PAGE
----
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Casey Bulgarian.—Thirty-six years of age. Twelve years in this country. First Papers. Attitude towards this country:

“ Best country in the world. Good schools to send my children. I am going to send my boy to big school (college) when he gets older.”

Case 8 Italian.-Thirty-four years of age. Six years, nine months in this

country. Not naturalized. Attitude towards this country: “No good country. Boss always say, 'hurry up'. Americans 'cuss us all the time.”

Case 9 Italian.—Thirty-nine years of age. Sixteen years, two months in this

country. Fully naturalized. Attitude towards this country: “Fine country. Save some money every pay day. Any time go to St. Louis and have a big time."

Case 10 Hungarian.-Forty-seven years of age. Nineteen years, four months

in this country. Not naturalized. Attitude towards this country: Country on the 'bum.' Some people all time make big money. I all time make little money. Americans all time get the easy jobs."

Case 11 Russian.-Sixty-one years of age. Twenty-nine years, six months in

this country. Fully naturalized. Attitude towards this country: "I like this country. Any country worth living in is worth bragging about.”

Case 12 Greek.-Thirty-nine years of age. Eight years, seven months in this

country. Not naturalized. Attitude towards this country: “People over here drink a little and pay big fine. Over in my country, drink all you can. Pay no fine. Going back to my country next year.”

Case 13 Roumanian.-Thirty-four years of age. Eight years, eleven months

in this country. First Papers. Attitude towards this country: “All time have lots of fun. Me and my wife go out in our Ford and see all the country. All time have money."

Oase 14 Italian.-Forty-seven years of age. Nineteen years, one month in Case 15 Hungarian.--Fifty-four years of age. Twenty-four years, five months

this country. “Fully naturalized. Attitude towards this coun. try: “I never want to go back to Italy. Very good country is the United States."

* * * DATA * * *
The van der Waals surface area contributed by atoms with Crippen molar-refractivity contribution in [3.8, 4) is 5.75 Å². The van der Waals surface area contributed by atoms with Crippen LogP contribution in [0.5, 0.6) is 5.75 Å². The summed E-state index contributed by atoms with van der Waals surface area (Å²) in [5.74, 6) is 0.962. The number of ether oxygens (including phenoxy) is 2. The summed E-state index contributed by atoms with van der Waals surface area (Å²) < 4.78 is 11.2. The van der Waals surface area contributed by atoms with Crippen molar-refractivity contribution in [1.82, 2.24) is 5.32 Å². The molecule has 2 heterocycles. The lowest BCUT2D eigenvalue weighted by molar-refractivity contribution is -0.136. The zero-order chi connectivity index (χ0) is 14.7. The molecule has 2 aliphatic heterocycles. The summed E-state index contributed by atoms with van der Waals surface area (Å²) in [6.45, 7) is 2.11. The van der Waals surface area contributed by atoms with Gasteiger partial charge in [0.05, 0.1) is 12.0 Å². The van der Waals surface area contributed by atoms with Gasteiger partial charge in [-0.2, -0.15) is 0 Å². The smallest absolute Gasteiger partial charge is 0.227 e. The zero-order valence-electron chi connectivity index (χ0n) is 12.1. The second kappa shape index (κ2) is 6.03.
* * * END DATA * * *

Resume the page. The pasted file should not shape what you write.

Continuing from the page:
in this country. Fully naturalized. Attitude towards this country: “Good country to work in, but there are lots of crooks always trying to beat the foreigners out of their money, especially in doctoring and banking."

Case 16 Russian.--Thirty-six years of age. Eleven years, ten months in this

country. Fully naturalized. Attitude towards this country: “People in the United States make a mistake when they think all the Russians over here are ‘Reds. Most of them are not and are as loyal to this country as any other class of foreigners."

Case 17 Hungarian.—Twenty-eight years of age. Three years, six months in

this country. Not aaturalized. Attitude towards this country: Country good. Some day have lots of money."

Case 18 Greek.—Thirty-three years of age. Eleven years, one month in this country. First Papers. Attitude towards this country:

“ Country pretty good. Better than my country. I am going to bring my father and mother over here."

From the foregoing pages, it will be seen that there has grown up in the United States a considerable body of laws relating to the immigrant, both before and after his admission into the country. Yet if it is permissible here to express a hope, it is that the full import of both immigration and naturalization laws may be better understood by both natives and aliens in the future, than in the past, and that the present restrictive legislation will not occasion on the part of any part of any group, absurd feelings of racial superiority.